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WWE’s Jack Gallagher talks about being mistaken for Conor McGregor, likelihood of future in MMA

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Watch a minute of Jack Gallagher in a WWE ring and it will come as zero surprise that he almost chose a career in pro MMA instead of pro wrestling.

Gallagher—billed as “Gentleman Jack Gallagher”—has been a mainstay on the WWE’s 205 Live program since its start in late 2016 and he quickly endeared himself to fans with his unique look and style, which seemed more suited for an ADCC competition than the WWE.

The 30-year-old has been wrestling professionally for almost half of his life, and while that was his first love, his MMA fandom came naturally especially considering the company he’s kept while studying jiu-jitsu. Appearing on The A-Side live chat, Gallagher claimed a lineage that traces back to catch wrestling pioneers Billy Riley and Billy Robinson, and also mentioned that he’s worked with all-time MMA great Megumi Fujii.

“I didn’t start with jiu-jitsu, although most people kind of know me in the gym as the jiu-jitsu guy,” Gallagher said. “I started with catch wrestling in Wigan, sunny Wigan, very lovely place, and I trained with a guy called Roy Wood out of the Snake Pit. He was the last person to be trained by Billy Riley, Billy Riley trained Billy Robinson, Billy Robinson trained [Kazushi] Sakuraba, all this generation of PRIDE, Japanese fighters that a lot of people like, it’s those guys.

“Actually, I lived in Tokyo for about nine, 10 months, I actually got to train with Megumi Fujii as well in the AACC. That was pretty fun. A little bit of travel. I’m training with Seth Petruzelli now out in The Jungle and Felicia Spencer as well who will be challenging for the (UFC featherweight) title at some indeterminate point in the future, I’m sure.”

Thanks to his training, Gallagher can boast that the cauliflower ears and various scrapes he’s developed have helped him to add, as he puts it, “an air of legitimacy to an otherwise farcical human being.”

Prior to joining the WWE, Gallagher put his skills to use in a pair of amateur fights, winning both by submission. He was considering a career in MMA in 2016 when the WWE came calling to add him to their Cruiserweight Classic tournament and shortly after that he signed a full-time contract with the company.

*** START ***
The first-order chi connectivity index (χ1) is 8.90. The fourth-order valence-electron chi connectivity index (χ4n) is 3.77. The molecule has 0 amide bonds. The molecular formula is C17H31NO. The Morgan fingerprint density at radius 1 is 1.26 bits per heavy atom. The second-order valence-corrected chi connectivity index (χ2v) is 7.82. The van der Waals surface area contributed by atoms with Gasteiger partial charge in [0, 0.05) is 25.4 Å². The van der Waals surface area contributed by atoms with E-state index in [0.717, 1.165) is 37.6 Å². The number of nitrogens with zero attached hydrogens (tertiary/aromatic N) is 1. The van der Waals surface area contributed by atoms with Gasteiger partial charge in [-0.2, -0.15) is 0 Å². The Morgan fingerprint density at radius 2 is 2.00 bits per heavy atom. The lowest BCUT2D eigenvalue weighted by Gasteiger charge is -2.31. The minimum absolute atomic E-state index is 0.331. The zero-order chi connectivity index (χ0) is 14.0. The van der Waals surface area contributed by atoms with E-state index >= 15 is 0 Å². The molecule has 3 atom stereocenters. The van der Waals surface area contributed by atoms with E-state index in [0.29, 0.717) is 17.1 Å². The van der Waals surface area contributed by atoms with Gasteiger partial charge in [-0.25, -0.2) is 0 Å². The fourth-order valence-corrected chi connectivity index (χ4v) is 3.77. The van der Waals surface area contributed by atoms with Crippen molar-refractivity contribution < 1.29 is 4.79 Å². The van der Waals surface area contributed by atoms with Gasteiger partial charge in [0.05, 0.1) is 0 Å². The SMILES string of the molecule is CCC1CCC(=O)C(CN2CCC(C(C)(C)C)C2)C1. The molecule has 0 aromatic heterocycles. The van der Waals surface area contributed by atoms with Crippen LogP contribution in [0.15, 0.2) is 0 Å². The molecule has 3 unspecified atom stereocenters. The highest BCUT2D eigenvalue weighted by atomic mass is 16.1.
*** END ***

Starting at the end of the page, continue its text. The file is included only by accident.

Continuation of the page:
Gallagher admitted that the occasionally abrasive atmosphere around MMA also contributed to his decision to stick with pro wrestling—though he noted that wrestling fans aren’t exactly easy to deal with either—despite his urge to follow in the foot steps of PRIDE greats like Sakuraba.

“It’s really weird, I got into professional wrestling first and I was a little bit apprehensive of MMA because I thought that the fan base, would you believe, might be a bit toxic. … I was a little bit resigned to it at first because I was like, whatever, it’s just the blood and guts thing,” Gallagher said. “But it actually was kind of the Kazushi Sakuraba—You know you’ve got to find your way in. You’ve got to find the thing that you connect to. So for me, it was here’s a guy who associates himself as a pro wrestler who was doing pro wrestling moves like the sliding drop kick and the Tiger Mask spinning back kick and all this crazy stuff, and then he was trained by a pro wrestler as well. So he had this whole lineage. I was like, this is my guy.

“So Kazushi Sakuraba was my way into MMA and the more I kind of became obsessed with him and the history of him and then the Gracies in Brazil and Japan, then you see the PRIDE fighters then go to the UFC, it just kind of became this natural progression until I realized I was like, I’m just as big an MMA fan as a pro wrestling fan now probably, it’s just kind of meshed in now.”

In regards to how flexible his options are as a member of the WWE, Gallagher speculated that he could take an MMA fight if it were proposed, though he would have to run it by his current bosses.

Former UFC champions Brock Lesnar and Ronda Rousey have had success crossing over to the WWE, though so far they have proven to be the exception more than the rule when it comes to dealings between the two sports entertainment giants.

“In theory, I could,” Gallagher said. “Theoretically, if a major promotion was to reach out to me. Say like last year, if someone reached to me last year and said, ‘Would you be interested in doing an MMA fight? We understand that you have a background,’ and I got back and said, ‘Yes, I’d be interested.’ All I would have to do is maybe take it to WWE and we’d discuss how it would work.

“So maybe in the future, but it’s not worked out so far.”

A move to MMA may lead to some frustrating moments of mistaken identity for Gallagher, who said fans are already in the habit of mistaking him for Irish fighters Conor McGregor and James Gallagher, despite the fact that he’s from England.

Gallagher joked that he could fight James Gallagher to “take my surname back,” but there’s not much he can do to address the mystifying McGregor comparisons.

“I get confused with Conor McGregor and I’m not even bloody Irish,” Gallagher said. “That is the level of intelligence I’m dealing with with the casual fan now and again. Vaguely ginger, pale, accent I don’t understand, not even Irish, and then just ‘Conor McGregor,’ that’ll do. Then they hit ‘Gallagher’ and then they’re like, ‘Oh, I know. James Gallagher.’ No, not even James Gallagher.

“Bloody casuals, it is terrible. It is absolutely awful. It’s just people who don’t pay attention, but they expose themselves, so it’s kind of funny in the long run.”